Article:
Why it is not same, for example:
func addItemViewControllerDidCancel(_ controller: AddItemViewController)
func itemDetailViewControllerDidAdd(_ controller: ItemDetailViewController, of item: ChecklistItem)
I didn’t find explanation in iOS Apprentice. Is it some kind of best practice? Could anybody explain it to me please?
The two method signatures are different because one has only one parameter (a reference to the AddItemViewController instance) and the second has two parameters (a reference to the AddItemViewController instance and the just added item). If you had only one parameter for the second one, then both method signatures would look much closer …
Not sure if that explains things for you or if your confusion arises from some other point? If that didn’t clarify things, could you explain a bit more in detail as to what confuses you about the two delegate methods?
Then when you call the method, you will have your code something like this:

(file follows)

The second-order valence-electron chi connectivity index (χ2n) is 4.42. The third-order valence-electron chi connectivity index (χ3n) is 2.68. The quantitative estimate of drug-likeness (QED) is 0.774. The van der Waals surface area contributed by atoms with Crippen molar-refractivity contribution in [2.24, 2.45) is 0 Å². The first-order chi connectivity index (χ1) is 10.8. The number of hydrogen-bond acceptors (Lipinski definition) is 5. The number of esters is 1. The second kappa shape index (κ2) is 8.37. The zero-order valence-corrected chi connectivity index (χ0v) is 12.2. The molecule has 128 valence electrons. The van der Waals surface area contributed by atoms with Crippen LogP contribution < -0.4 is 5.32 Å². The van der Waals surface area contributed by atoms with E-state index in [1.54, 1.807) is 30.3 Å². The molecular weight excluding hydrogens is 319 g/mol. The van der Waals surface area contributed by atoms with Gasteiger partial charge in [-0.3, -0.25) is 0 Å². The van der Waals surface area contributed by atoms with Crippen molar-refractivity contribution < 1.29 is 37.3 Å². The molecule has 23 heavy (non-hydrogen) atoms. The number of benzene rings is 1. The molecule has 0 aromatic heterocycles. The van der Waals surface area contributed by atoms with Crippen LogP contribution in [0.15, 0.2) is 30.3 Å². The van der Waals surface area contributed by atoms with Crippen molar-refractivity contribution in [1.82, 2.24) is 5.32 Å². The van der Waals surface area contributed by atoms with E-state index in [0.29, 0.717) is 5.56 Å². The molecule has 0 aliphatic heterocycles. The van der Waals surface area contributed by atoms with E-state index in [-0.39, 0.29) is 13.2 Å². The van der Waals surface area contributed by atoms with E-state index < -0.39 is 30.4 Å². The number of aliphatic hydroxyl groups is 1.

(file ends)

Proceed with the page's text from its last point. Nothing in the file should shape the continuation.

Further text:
And that doesn’t really tell anybody else who is reading the code what x is since there is no context/clue as to what that might be when you have two parameters - is the first one the view controller, or is the second one the view controller? It’s not easy to tell (though you can guess that the first probably is the view controller, another developer can always reverse those two …)
With the method naming as addItemViewController(_:didFinishAdding:) it’s much more clearer as to what the parameters are as well as what the action carried out here was.
Of course, if you want to do it the other way, there is nothing stopping you But naming methods in in a way that makes the action as well as the parameters clear, while keeping the code itself concise is what I personally prefer to do. So, it’s also a matter of preference - there’s no right or wrong way. You can go with whatever option you personally prefer …